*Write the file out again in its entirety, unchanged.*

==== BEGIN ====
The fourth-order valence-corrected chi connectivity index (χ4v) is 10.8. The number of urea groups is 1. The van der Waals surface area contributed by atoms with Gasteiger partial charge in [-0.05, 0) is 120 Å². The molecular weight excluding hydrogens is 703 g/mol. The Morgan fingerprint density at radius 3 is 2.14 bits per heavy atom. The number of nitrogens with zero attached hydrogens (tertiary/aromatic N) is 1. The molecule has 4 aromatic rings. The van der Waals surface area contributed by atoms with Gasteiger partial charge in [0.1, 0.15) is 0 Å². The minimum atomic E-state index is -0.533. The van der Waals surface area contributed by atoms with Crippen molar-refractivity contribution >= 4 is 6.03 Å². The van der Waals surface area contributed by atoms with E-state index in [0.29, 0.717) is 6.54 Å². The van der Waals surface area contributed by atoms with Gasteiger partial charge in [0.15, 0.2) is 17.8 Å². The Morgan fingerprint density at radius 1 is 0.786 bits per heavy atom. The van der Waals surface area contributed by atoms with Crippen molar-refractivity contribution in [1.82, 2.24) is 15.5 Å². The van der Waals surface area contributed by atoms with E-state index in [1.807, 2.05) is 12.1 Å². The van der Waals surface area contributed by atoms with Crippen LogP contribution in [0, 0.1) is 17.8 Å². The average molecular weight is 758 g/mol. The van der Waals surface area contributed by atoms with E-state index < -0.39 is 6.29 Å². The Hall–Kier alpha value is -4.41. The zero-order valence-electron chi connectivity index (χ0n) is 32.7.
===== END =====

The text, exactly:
The fourth-order valence-corrected chi connectivity index (χ4v) is 10.8. The number of urea groups is 1. The van der Waals surface area contributed by atoms with Gasteiger partial charge in [-0.05, 0) is 120 Å². The molecular weight excluding hydrogens is 703 g/mol. The Morgan fingerprint density at radius 3 is 2.14 bits per heavy atom. The number of nitrogens with zero attached hydrogens (tertiary/aromatic N) is 1. The molecule has 4 aromatic rings. The van der Waals surface area contributed by atoms with Gasteiger partial charge in [0.1, 0.15) is 0 Å². The minimum atomic E-state index is -0.533. The van der Waals surface area contributed by atoms with Crippen molar-refractivity contribution >= 4 is 6.03 Å². The van der Waals surface area contributed by atoms with E-state index in [0.29, 0.717) is 6.54 Å². The van der Waals surface area contributed by atoms with Gasteiger partial charge in [0.15, 0.2) is 17.8 Å². The Morgan fingerprint density at radius 1 is 0.786 bits per heavy atom. The van der Waals surface area contributed by atoms with Crippen molar-refractivity contribution in [1.82, 2.24) is 15.5 Å². The van der Waals surface area contributed by atoms with E-state index in [1.807, 2.05) is 12.1 Å². The van der Waals surface area contributed by atoms with Crippen LogP contribution in [0, 0.1) is 17.8 Å². The average molecular weight is 758 g/mol. The van der Waals surface area contributed by atoms with E-state index < -0.39 is 6.29 Å². The Hall–Kier alpha value is -4.41. The zero-order valence-electron chi connectivity index (χ0n) is 32.7.